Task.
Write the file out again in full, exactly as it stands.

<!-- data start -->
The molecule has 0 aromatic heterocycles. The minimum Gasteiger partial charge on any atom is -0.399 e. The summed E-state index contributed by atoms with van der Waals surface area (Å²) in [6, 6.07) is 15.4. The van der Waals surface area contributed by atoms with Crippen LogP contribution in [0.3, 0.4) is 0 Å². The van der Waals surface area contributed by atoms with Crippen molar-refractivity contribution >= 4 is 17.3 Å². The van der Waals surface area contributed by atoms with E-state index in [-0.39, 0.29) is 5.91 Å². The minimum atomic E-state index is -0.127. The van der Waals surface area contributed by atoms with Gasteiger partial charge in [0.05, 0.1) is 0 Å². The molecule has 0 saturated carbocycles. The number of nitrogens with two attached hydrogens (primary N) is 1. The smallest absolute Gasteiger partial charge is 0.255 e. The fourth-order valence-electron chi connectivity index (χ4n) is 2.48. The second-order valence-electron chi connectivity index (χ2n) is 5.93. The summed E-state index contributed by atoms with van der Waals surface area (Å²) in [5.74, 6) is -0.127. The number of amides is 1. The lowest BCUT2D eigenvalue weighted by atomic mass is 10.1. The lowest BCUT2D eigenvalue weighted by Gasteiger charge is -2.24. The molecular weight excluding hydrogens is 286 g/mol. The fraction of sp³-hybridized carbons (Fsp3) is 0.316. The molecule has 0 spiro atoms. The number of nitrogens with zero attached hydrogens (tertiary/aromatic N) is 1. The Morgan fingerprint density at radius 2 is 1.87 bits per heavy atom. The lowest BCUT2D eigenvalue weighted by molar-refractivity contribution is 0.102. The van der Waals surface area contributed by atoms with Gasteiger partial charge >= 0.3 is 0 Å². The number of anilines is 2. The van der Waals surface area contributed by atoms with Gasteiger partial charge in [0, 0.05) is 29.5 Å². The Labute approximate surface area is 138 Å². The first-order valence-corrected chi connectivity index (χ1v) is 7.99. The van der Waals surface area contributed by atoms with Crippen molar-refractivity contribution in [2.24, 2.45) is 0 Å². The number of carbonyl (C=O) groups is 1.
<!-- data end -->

The molecule has 0 aromatic heterocycles. The minimum Gasteiger partial charge on any atom is -0.399 e. The summed E-state index contributed by atoms with van der Waals surface area (Å²) in [6, 6.07) is 15.4. The van der Waals surface area contributed by atoms with Crippen LogP contribution in [0.3, 0.4) is 0 Å². The van der Waals surface area contributed by atoms with Crippen molar-refractivity contribution >= 4 is 17.3 Å². The van der Waals surface area contributed by atoms with E-state index in [-0.39, 0.29) is 5.91 Å². The minimum atomic E-state index is -0.127. The van der Waals surface area contributed by atoms with Gasteiger partial charge in [0.05, 0.1) is 0 Å². The molecule has 0 saturated carbocycles. The number of nitrogens with two attached hydrogens (primary N) is 1. The smallest absolute Gasteiger partial charge is 0.255 e. The fourth-order valence-electron chi connectivity index (χ4n) is 2.48. The second-order valence-electron chi connectivity index (χ2n) is 5.93. The summed E-state index contributed by atoms with van der Waals surface area (Å²) in [5.74, 6) is -0.127. The number of amides is 1. The lowest BCUT2D eigenvalue weighted by atomic mass is 10.1. The lowest BCUT2D eigenvalue weighted by Gasteiger charge is -2.24. The molecular weight excluding hydrogens is 286 g/mol. The fraction of sp³-hybridized carbons (Fsp3) is 0.316. The molecule has 0 spiro atoms. The number of nitrogens with zero attached hydrogens (tertiary/aromatic N) is 1. The Morgan fingerprint density at radius 2 is 1.87 bits per heavy atom. The lowest BCUT2D eigenvalue weighted by molar-refractivity contribution is 0.102. The van der Waals surface area contributed by atoms with Gasteiger partial charge >= 0.3 is 0 Å². The number of anilines is 2. The van der Waals surface area contributed by atoms with Gasteiger partial charge in [0, 0.05) is 29.5 Å². The Labute approximate surface area is 138 Å². The first-order valence-corrected chi connectivity index (χ1v) is 7.99. The van der Waals surface area contributed by atoms with Crippen molar-refractivity contribution in [2.24, 2.45) is 0 Å². The number of carbonyl (C=O) groups is 1.